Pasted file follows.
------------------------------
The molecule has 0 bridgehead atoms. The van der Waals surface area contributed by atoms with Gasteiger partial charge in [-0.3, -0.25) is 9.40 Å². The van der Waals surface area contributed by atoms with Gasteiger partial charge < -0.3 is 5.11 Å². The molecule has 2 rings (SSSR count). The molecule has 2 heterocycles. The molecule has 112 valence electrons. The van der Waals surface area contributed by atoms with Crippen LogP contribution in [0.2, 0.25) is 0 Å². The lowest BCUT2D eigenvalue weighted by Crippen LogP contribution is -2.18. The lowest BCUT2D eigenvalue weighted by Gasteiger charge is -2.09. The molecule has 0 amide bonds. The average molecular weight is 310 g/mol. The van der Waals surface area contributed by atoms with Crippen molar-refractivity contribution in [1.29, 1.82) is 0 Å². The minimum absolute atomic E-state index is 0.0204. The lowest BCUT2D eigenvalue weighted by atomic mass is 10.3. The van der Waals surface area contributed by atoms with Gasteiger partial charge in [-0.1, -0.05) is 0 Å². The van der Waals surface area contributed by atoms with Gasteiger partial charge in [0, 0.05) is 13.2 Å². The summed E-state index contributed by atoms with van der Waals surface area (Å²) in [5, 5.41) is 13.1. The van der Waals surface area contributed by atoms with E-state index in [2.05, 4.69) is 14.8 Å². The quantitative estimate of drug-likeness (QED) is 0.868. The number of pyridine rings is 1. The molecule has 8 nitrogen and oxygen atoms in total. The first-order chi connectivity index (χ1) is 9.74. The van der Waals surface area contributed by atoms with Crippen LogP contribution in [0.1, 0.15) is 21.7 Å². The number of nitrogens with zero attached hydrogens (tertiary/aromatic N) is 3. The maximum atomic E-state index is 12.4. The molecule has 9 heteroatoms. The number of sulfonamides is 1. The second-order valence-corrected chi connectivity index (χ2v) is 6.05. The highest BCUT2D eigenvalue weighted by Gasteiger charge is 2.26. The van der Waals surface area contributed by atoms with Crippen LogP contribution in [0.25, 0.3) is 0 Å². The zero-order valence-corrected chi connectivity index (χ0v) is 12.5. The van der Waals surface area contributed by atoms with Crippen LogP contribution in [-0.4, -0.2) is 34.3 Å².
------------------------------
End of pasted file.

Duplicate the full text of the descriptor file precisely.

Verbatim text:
The molecule has 0 bridgehead atoms. The van der Waals surface area contributed by atoms with Gasteiger partial charge in [-0.3, -0.25) is 9.40 Å². The van der Waals surface area contributed by atoms with Gasteiger partial charge < -0.3 is 5.11 Å². The molecule has 2 rings (SSSR count). The molecule has 2 heterocycles. The molecule has 112 valence electrons. The van der Waals surface area contributed by atoms with Crippen LogP contribution in [0.2, 0.25) is 0 Å². The lowest BCUT2D eigenvalue weighted by Crippen LogP contribution is -2.18. The lowest BCUT2D eigenvalue weighted by Gasteiger charge is -2.09. The molecule has 0 amide bonds. The average molecular weight is 310 g/mol. The van der Waals surface area contributed by atoms with Crippen molar-refractivity contribution in [1.29, 1.82) is 0 Å². The minimum absolute atomic E-state index is 0.0204. The lowest BCUT2D eigenvalue weighted by atomic mass is 10.3. The van der Waals surface area contributed by atoms with Gasteiger partial charge in [-0.1, -0.05) is 0 Å². The van der Waals surface area contributed by atoms with Gasteiger partial charge in [0, 0.05) is 13.2 Å². The summed E-state index contributed by atoms with van der Waals surface area (Å²) in [5, 5.41) is 13.1. The van der Waals surface area contributed by atoms with E-state index in [2.05, 4.69) is 14.8 Å². The quantitative estimate of drug-likeness (QED) is 0.868. The number of pyridine rings is 1. The molecule has 8 nitrogen and oxygen atoms in total. The first-order chi connectivity index (χ1) is 9.74. The van der Waals surface area contributed by atoms with Crippen LogP contribution in [0.1, 0.15) is 21.7 Å². The number of nitrogens with zero attached hydrogens (tertiary/aromatic N) is 3. The maximum atomic E-state index is 12.4. The molecule has 9 heteroatoms. The number of sulfonamides is 1. The second-order valence-corrected chi connectivity index (χ2v) is 6.05. The highest BCUT2D eigenvalue weighted by Gasteiger charge is 2.26. The van der Waals surface area contributed by atoms with Crippen LogP contribution in [0.25, 0.3) is 0 Å². The zero-order valence-corrected chi connectivity index (χ0v) is 12.5. The van der Waals surface area contributed by atoms with Crippen LogP contribution in [-0.4, -0.2) is 34.3 Å².